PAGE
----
Ever since Wikileaks in 2006 and the Snowden Effect in 2013, I was intrigued by the control governments and corporations were instilling upon us, without us noticing it. It was clear to me that this was not exclusively an issue of the USA government but affected us worldwide.

Then came my life in Germany and my relationship with different previously East Germans, who lived under an espionage regime and shared their experiences with me. These conversations made me more aware of how technologies can be used both positively and negatively and how governments and corporations in the name of power can easily abuse the capacities for control that technologies offer. 

I was 17 years old in 1993 when I started using the internet for the first time. I booked time slots in the informatics laboratory of my University in Bogota, Colombia, to open my first email account and ask this magnificent all-knowing library about anything on what I wanted information. It was a handy tool for a young composition student. But with the years, I have observed how the internet I knew back then became an almost unrecognizable marketing and control inferno. 

The growing unrest caused by the dichotomy of comfort vs. freedom has been at times too difficult to stand. It is clear to me that we need different ways to regulate the reach and the control institutions and corporations have over the public worldwide. All this is what this opera is looking to question and bring to light. Many of us, even people who work every day with digital technologies, have never questioned ourselves about our digital rights. We need more consciousness on this subject. We need more self-education and self-responsibility, which is what CITIZEN 4 VR aims to inspire. 

Thanks to UXRzone, I started to value enormously the freedom and privacy that untracked online spaces offered. Like most people, I used to think that having nothing to hide, I shouldn’t be bothered about my privacy. But after a while, I started noticing that it was freeing not to receive publicity based on a conversation held on an online platform. It felt good not to feel targeted by advertisers for once. This experience marked a definitive step towards deepening my research on privacy in digital media.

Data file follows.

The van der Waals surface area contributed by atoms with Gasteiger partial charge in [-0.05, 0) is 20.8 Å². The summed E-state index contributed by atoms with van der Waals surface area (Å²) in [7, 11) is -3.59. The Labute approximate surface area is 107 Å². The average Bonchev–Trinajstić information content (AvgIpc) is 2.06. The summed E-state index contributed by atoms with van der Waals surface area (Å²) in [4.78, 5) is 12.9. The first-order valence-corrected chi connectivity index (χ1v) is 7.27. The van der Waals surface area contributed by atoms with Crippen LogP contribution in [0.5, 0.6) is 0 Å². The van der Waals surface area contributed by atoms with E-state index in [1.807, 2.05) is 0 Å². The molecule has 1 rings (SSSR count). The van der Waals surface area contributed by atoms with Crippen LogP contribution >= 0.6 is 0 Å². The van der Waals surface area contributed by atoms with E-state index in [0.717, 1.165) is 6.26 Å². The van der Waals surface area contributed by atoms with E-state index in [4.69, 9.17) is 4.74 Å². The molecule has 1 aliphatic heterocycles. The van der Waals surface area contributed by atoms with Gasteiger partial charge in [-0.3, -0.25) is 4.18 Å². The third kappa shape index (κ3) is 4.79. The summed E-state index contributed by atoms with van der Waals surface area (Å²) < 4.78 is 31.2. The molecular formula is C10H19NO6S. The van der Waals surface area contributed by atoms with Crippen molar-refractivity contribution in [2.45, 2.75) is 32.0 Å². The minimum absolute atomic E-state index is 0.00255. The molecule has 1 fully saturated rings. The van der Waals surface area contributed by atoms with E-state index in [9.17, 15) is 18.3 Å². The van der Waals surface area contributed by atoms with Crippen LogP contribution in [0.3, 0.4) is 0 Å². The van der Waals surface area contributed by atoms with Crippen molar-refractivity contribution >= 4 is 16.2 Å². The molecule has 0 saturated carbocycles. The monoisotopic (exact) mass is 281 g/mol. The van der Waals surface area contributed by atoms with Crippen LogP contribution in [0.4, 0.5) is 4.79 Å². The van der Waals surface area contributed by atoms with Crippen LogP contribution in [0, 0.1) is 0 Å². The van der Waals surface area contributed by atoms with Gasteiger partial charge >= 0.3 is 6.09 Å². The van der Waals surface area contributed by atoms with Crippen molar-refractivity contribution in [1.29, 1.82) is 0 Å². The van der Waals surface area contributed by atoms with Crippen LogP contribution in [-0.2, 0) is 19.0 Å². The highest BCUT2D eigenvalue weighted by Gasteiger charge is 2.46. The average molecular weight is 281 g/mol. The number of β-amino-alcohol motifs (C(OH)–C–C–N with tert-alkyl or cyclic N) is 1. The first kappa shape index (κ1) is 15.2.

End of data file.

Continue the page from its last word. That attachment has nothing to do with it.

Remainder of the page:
The craftsmanship, generosity, and expertise of technicians Enea Lefons and Marco Modena from UXRzone were humbling and inspiring. They are looking for ways to connect artists with new digital technologies, especially VR. I was astonished when I performed in their club “The Circle” to see a vast city they had created intending to have many galleries, museums, and venues for music and performing arts. They have created magnificent worlds in the metaverse that they offer to artists, collectives, and communities from around the world. All this in an open-source platform free from tracking, where real free-speech exists, where we are no data-points, but humans getting to know each other and making art for each other. 

It was also impressive that instead of using commercial platforms, they used the Hubs from Mozilla. It is a VR chatroom designed for every headset and browser that explores how communication in mixed reality can come to life. It is an easy way to meet in virtual reality. It is an open-source project free from tracking and proof that social media can be different.

Because it’s such a simple, free and open platform, Mozilla Hubs has many limitations, especially for making an opera. It was not necessarily intended for making art. But UXRzone showed to me that among these constraints, magic could happen. Yes, we can’t have long animations or heavy models. We only have a small number of megabytes and polygons to be used per scene. Still, they make unique and light designs that roam between vaporwave aesthetics and point cloud, which can be very powerful in VR. 

One of the venues of UZRzone, “The Dome,” has been a place for presenting digital art. It becomes now the venue where CITIZEN 4 VR will come to life.  

All this is why I couldn’t find a better partnership to write this opera. Philosophically and technically, UXRzone is the team this opera required to succeed in its creation and dissemination. We want art and technology to be at the service of everyone. We wish to educate on digital rights, and we want to bring artists and technicians together to empower the public in the ethical use of digital technologies.

Alexandra Cárdenas

composer/programmer/improviser/live coder/algoraver